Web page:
# STATS 370 : Financial Mathematics

## Science

### Course Prescription

Mean-variance portfolio theory; options, arbitrage and put-call relationships; introduction of binomial and Black-Scholes option pricing models; compound interest, annuities, capital redemption policies, valuation of securities, sinking funds; varying rates of interest, taxation; duration and immunisation; introduction to life annuities and life insurance mathematics.

### Course Overview

Students should enrol in this course to gain exposure to the essential mathematical ideas of Finance. Practical examples of dealing with securities, portfolios, and options are central to this course, which lies at the intersection between Statistics, Mathematics, and Finance. While no financial background is necessary, students are required to have passed at least 15 points at Stage II in Mathematics and 15 points at Stage II in Statistics. Think like a Wall Street whizz!

### Course Requirements

Prerequisite: 15 points at Stage II in Mathematics and 15 points at Stage II in Statistics Restriction: STATS 722

### Capabilities Developed in this Course

 Capability 3: Knowledge and Practice Capability 4: Critical Thinking Capability 5: Solution Seeking Capability 6: Communication

### Learning Outcomes

By the end of this course, students will be able to:
1. Demonstrate the techniques used to model financial securities prices (Capability 3, 5 and 6)
2. Perform calculations yielding valuation and hedging strategies for standard financial options (Capability 3, 4 and 5)
3. Distinguish between factors affecting the value of financial derivatives (Capability 3, 4 and 6)
4. Analyse the structure of optimal investment portfolios with specified levels of return and risk (Capability 3, 5 and 6)
5. Perform analysis of investment portfolio efficiency and structure (Capability 3, 4 and 6)
6. Perform calculations of interest payments and schedules (Capability 3 and 6)

### Assessments

Assessment Type Percentage Classification
Assignments 30% Individual Coursework
Test 20% Individual Test
Final Exam 50% Individual Examination
1 2 3 4 5 6
Assignments
Test
Final Exam

Must obtain at least 50% in final exam to pass the course.

### Tuākana

Tuākana Science is a multi-faceted programme for Māori and Pacific students providing topic specific tutorials, one-on-one sessions, test and exam preparation and more. Explore your options at
https://www.auckland.ac.nz/en/science/study-with-us/pacific-in-our-faculty.html
https://www.auckland.ac.nz/en/science/study-with-us/maori-in-our-faculty.html

### Key Topics

• Part 1 (Stochastic securities valuation, 6 weeks). Random variables, distributions and expected values, introduction to derivative securities, stocks, forward contracts, European call and put options, arbitrage, the binomial model for stock prices, risk-neutral valuation, Brownian motion, geometric Brownian motion model of the stock price process, put-call relationships, Black-Scholes analysis and pricing formulae, American options, the Greeks.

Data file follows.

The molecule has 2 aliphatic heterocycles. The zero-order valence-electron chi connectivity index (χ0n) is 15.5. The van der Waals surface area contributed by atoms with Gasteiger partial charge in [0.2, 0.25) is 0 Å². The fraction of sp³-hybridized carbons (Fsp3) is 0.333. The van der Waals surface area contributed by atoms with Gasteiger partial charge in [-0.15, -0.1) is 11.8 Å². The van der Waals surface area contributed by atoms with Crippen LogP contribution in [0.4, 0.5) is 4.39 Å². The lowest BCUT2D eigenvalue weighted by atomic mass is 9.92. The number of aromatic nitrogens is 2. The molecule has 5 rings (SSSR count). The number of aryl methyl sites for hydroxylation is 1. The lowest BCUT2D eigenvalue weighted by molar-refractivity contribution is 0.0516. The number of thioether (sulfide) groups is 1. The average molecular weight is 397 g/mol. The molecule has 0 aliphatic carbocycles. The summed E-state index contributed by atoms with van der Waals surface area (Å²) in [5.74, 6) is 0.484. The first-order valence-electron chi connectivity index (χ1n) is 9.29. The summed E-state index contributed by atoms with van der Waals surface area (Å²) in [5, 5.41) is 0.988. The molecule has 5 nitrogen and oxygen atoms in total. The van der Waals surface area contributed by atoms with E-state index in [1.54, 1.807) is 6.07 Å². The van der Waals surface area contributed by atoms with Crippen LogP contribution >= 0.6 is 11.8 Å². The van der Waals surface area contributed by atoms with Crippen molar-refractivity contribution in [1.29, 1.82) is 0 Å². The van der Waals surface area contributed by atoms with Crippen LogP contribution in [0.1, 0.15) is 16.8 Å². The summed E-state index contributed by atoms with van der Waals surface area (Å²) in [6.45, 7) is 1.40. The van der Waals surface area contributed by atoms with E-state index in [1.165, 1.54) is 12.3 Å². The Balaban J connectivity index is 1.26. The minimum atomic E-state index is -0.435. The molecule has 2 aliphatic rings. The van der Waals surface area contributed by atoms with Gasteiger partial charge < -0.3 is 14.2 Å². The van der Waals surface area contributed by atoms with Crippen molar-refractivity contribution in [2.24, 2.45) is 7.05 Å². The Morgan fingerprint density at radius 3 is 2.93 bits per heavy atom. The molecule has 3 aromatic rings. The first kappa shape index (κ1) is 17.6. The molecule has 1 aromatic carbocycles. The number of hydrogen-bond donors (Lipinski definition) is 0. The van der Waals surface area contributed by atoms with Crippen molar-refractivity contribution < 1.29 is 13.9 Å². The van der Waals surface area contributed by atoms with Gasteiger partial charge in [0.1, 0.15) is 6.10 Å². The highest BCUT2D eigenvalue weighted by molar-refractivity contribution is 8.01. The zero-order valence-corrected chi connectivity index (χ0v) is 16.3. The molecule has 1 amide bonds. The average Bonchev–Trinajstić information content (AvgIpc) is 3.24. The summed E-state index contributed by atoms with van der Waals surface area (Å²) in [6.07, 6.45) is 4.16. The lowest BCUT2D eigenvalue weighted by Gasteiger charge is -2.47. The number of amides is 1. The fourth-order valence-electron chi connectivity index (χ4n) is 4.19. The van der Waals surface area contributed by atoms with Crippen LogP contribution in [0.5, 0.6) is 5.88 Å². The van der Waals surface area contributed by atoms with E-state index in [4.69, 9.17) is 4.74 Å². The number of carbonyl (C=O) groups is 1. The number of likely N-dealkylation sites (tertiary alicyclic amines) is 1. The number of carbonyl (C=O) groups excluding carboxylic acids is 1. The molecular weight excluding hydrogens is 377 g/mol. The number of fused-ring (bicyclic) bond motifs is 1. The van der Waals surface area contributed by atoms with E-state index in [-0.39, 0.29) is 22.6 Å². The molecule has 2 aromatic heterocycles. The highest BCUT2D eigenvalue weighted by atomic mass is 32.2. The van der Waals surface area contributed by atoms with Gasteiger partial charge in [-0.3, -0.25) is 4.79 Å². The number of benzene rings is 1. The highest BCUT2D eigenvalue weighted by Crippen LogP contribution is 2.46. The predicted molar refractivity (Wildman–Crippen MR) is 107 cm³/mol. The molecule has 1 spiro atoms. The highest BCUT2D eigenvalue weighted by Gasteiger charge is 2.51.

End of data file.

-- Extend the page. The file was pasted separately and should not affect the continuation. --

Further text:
• Part 2 (Mean-Variance Portfolio Theory, 4 weeks). Investments, portfolios, returns, mean, variance and covariance of returns, minimum variance portfolio for two investments, portfolio possibilities curves and their properties, more than two assets, diversification, portfolio possibilities regions and their properties, efficient portfolio frontier, riskless lending and borrowing, short sales, computing the efficient frontier, single index structural models.
• Part 3 (Interest, 2 weeks). Simple and compound interest, effective and nominal interest rates, accumulation factors, force of interest, equivalent interest rates, present values (of cashflows) interest income, basic compound interest functions, equation of value for a sequence of transactions, yield, annuities, and loan schedules.

This course is a standard 15 point course and students are expected to spend 10 hours per week involved in each 15 point course that they are enrolled in.

For this course, a typical weekly workload includes:

• 3 hours of lectures
• A 1-hour lab
• 3 hours of reviewing the course content
• 3 hours of work on assignments and/or test preparation

### Delivery Mode

#### Campus Experience

Lectures will be available as recordings.

### Learning Resources

Course materials are made available in a learning and collaboration tool called Canvas which also includes reading lists and lecture recordings (where available).

Please remember that the recording of any class on a personal device requires the permission of the instructor.

Lecture notes will be made available on Canvas.